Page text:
I just love the way the sweat glistens off your back in the sun I just love the way the sweat glisten off your back in the sun
0
votes
1answer
48 views

What does “I really cleaned out the place” mean?

In the comedy Weird Loners there is an exchange, You guys eat up, that's plenty. I really cleaned out the place. What does it mean?
2
votes
1answer
118 views

What is the meaning of the phrase “slaved out”

As I was reading a character's biography : Jack, a small orphan child on transport ship that crashed on the Pitch Black planet. During the movie it is discovered that the child dresses like a ...
3
votes
3answers
1k views

Odd, affected pronunciation of “realtor”

A while back, I noticed that the voice-over on a commercial repeatedly used an odd pronunciation of the word realtor - "real-TORE", with a long O as opposed to "real-tur", like "doc-tur" or ...
0
votes
1answer
93 views

Word Stress Within the Phrase I'm expecting someone

I tried pronouncing the phrase: "I'm expecting someone". Phonetically it looks like: [aɪm ɪkspɛkt ɪŋ sʌmwʌn] I perceive some stress on the second syllable of expecting and the first syllable of ...
2
votes
1answer
312 views

What do “Bitches get stuff done“ and ”Bitch is the new black” mean?

There was the following passage in Maureen Dowd’s article in New York Times’ (April 18) criticizing Hillary Clinton of overcorrecting her self-image in the current presidential campaign under the ...
6
votes
5answers
3k views

Is it always appropriate to reciprocate when asked “How are you?” [closed]

This question is related to When someone asks how are you, are you supposed to answer, "Good," or "Fine," and ask back?. There, the answer by z7sg Ѫ claims it is sometimes appropriate not to ...
0
votes
0answers
29 views

Which one is better (or correct) expression? “go up 5 percent'” or “go up by 5 percent” [duplicate]

I ran into some curiosity on some expression just like, A) It took me a day to go up 5 percent. B) It took me a day to go up by 5 percent. I think the B is right, but someone is sometimes using the ...
7
votes
4answers
201 views

We might have to do some “fiddling”

I like the word fiddle, and I quite like the musical instrument too. If you're fiddling with a device, it means you're trying to repair it. It might be tricky because of all the tiny bits and pieces ...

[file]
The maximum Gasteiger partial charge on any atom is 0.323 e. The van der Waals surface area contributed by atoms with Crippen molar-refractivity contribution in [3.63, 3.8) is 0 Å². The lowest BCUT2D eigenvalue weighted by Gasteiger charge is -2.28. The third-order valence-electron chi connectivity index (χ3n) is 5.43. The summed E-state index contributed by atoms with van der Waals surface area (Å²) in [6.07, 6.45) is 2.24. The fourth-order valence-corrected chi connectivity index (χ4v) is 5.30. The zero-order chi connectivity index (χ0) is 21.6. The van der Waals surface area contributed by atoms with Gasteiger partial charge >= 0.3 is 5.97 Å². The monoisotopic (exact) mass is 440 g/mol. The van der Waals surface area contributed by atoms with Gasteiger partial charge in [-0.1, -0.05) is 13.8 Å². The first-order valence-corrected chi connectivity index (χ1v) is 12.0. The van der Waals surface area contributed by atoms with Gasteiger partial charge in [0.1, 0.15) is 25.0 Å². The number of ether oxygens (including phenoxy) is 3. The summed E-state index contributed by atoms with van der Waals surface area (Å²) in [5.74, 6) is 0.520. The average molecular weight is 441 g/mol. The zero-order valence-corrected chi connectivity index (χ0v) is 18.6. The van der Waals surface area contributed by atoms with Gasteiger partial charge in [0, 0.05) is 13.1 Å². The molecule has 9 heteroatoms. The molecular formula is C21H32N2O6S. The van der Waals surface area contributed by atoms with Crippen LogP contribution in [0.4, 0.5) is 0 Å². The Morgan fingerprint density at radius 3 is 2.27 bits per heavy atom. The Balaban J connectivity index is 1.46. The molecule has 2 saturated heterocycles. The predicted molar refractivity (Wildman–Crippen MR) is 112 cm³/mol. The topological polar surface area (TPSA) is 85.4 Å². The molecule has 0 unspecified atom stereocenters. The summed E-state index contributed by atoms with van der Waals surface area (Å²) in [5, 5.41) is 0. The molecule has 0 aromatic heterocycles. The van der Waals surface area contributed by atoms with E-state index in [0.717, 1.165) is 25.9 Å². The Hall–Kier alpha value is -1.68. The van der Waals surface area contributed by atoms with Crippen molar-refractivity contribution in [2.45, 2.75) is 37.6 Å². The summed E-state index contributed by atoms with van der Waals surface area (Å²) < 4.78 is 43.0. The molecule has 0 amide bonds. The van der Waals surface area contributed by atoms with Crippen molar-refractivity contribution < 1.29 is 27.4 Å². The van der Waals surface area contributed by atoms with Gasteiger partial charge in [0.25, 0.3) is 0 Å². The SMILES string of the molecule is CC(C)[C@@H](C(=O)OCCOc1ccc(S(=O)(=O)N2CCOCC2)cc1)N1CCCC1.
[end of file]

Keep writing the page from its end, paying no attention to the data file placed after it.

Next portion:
1
vote
1answer
62 views

Can 'Dupe' be used as a verb instead of 'Duplicate'?

I've seen this only in one scenario, 4 players on 2 teams are choosing which type of car they will use, and when both players on the same team choose the same car, player 1 says to player 2, 'Stop ...
1
vote
1answer
30 views

Is it correct to use is+past-tense in this sentence? [closed]

Is it grammatically and correct to use is + the past tense (recognized) in this sentence? Is recognized as the most outstanding TVET school in Calamba, Misamis Occidental.
14
votes
5answers
17k views

What's the difference between “rent” and “hire” in British and American English?

The tip I used to teach was the verb, hire, should be used for things which are transportable hence, you hire a car, sports equipment, a boat, a bike etc. Rent, on the other hand, is primarily used ...
0
votes
0answers
57 views

Pronunciation of Who is it?

I heard the question "Who is it?" in a movie. [Person A] knocked on a door. [Person B] came to open the door, but before that he asks "Who is it?" This three syllables question can be pronounced ...
0
votes
1answer
77 views

Stress and intonation in “I'm proud of you”

When I pronounce the phrase: "I'm proud of you" to communicate that I'm proud of the person I'm talking to, do I only need to stress the word "proud" a bit? I think that stressing the pronouns "I" ...
2
votes
1answer
1k views

Regional usage of “Violet” and “Purple”

I am looking to describe a flower such as the one in the following picture for a game: After showing the game to a number of beta testers, I noted that about half of them were fine with "violet" ...
5
votes
2answers
2k views

Is it acceptable in American English to pronounce “grocery” as “groshery”?

I caught myself pronouncing the "c" in "grocery" as an "sh" sound. Is this commonplace/accepted, or is it perhaps geographic? Does this occur with "c" in other words? As background, I was raised in ...
0
votes
2answers
199 views

Which word can describe programmer, coder and developer in computer science? [duplicate]

I have seen many questions here and there about programmers, coders and developers. Like "programmer vs coder vs developer" etc. All these words are having slightly different meanings. Can we describe ...